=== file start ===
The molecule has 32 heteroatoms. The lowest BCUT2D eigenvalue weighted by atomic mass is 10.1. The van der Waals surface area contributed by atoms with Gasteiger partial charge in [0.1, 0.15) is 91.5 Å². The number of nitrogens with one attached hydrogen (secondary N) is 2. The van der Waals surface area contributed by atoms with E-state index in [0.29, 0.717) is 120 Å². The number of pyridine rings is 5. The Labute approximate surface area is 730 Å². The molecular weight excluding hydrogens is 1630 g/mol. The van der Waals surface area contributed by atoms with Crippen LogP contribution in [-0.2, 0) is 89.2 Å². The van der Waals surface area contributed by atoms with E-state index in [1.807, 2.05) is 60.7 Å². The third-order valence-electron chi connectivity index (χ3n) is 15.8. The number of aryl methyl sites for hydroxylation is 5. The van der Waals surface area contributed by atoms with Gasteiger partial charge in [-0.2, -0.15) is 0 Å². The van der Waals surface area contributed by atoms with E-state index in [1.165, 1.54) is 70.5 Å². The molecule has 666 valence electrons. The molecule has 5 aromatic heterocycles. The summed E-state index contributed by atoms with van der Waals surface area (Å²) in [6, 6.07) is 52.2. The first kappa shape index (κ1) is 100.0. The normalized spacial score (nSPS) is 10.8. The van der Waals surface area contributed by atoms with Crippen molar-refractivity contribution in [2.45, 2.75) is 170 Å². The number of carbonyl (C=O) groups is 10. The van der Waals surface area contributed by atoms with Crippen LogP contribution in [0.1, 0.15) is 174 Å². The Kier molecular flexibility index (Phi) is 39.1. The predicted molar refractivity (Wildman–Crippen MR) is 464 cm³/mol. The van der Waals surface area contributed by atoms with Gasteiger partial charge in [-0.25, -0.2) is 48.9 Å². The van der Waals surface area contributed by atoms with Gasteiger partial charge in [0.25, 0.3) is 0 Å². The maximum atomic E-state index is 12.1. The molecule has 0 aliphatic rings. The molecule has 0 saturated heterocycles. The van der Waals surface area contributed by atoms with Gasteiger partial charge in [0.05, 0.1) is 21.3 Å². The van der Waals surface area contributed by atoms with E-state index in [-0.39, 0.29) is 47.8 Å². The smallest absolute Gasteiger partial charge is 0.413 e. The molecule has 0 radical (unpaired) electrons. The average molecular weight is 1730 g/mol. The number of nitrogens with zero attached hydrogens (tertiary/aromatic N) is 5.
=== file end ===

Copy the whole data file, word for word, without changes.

The molecule has 32 heteroatoms. The lowest BCUT2D eigenvalue weighted by atomic mass is 10.1. The van der Waals surface area contributed by atoms with Gasteiger partial charge in [0.1, 0.15) is 91.5 Å². The number of nitrogens with one attached hydrogen (secondary N) is 2. The van der Waals surface area contributed by atoms with E-state index in [0.29, 0.717) is 120 Å². The number of pyridine rings is 5. The Labute approximate surface area is 730 Å². The molecular weight excluding hydrogens is 1630 g/mol. The van der Waals surface area contributed by atoms with Crippen LogP contribution in [-0.2, 0) is 89.2 Å². The van der Waals surface area contributed by atoms with E-state index in [1.807, 2.05) is 60.7 Å². The third-order valence-electron chi connectivity index (χ3n) is 15.8. The number of aryl methyl sites for hydroxylation is 5. The van der Waals surface area contributed by atoms with Gasteiger partial charge in [-0.2, -0.15) is 0 Å². The van der Waals surface area contributed by atoms with E-state index in [1.165, 1.54) is 70.5 Å². The molecule has 666 valence electrons. The molecule has 5 aromatic heterocycles. The summed E-state index contributed by atoms with van der Waals surface area (Å²) in [6, 6.07) is 52.2. The first kappa shape index (κ1) is 100.0. The normalized spacial score (nSPS) is 10.8. The van der Waals surface area contributed by atoms with Crippen molar-refractivity contribution in [2.45, 2.75) is 170 Å². The number of carbonyl (C=O) groups is 10. The van der Waals surface area contributed by atoms with Crippen LogP contribution in [0.1, 0.15) is 174 Å². The Kier molecular flexibility index (Phi) is 39.1. The predicted molar refractivity (Wildman–Crippen MR) is 464 cm³/mol. The van der Waals surface area contributed by atoms with Gasteiger partial charge in [-0.25, -0.2) is 48.9 Å². The van der Waals surface area contributed by atoms with Gasteiger partial charge in [0.25, 0.3) is 0 Å². The maximum atomic E-state index is 12.1. The molecule has 0 aliphatic rings. The molecule has 0 saturated heterocycles. The van der Waals surface area contributed by atoms with Gasteiger partial charge in [0.05, 0.1) is 21.3 Å². The van der Waals surface area contributed by atoms with E-state index in [-0.39, 0.29) is 47.8 Å². The smallest absolute Gasteiger partial charge is 0.413 e. The molecule has 0 radical (unpaired) electrons. The average molecular weight is 1730 g/mol. The number of nitrogens with zero attached hydrogens (tertiary/aromatic N) is 5.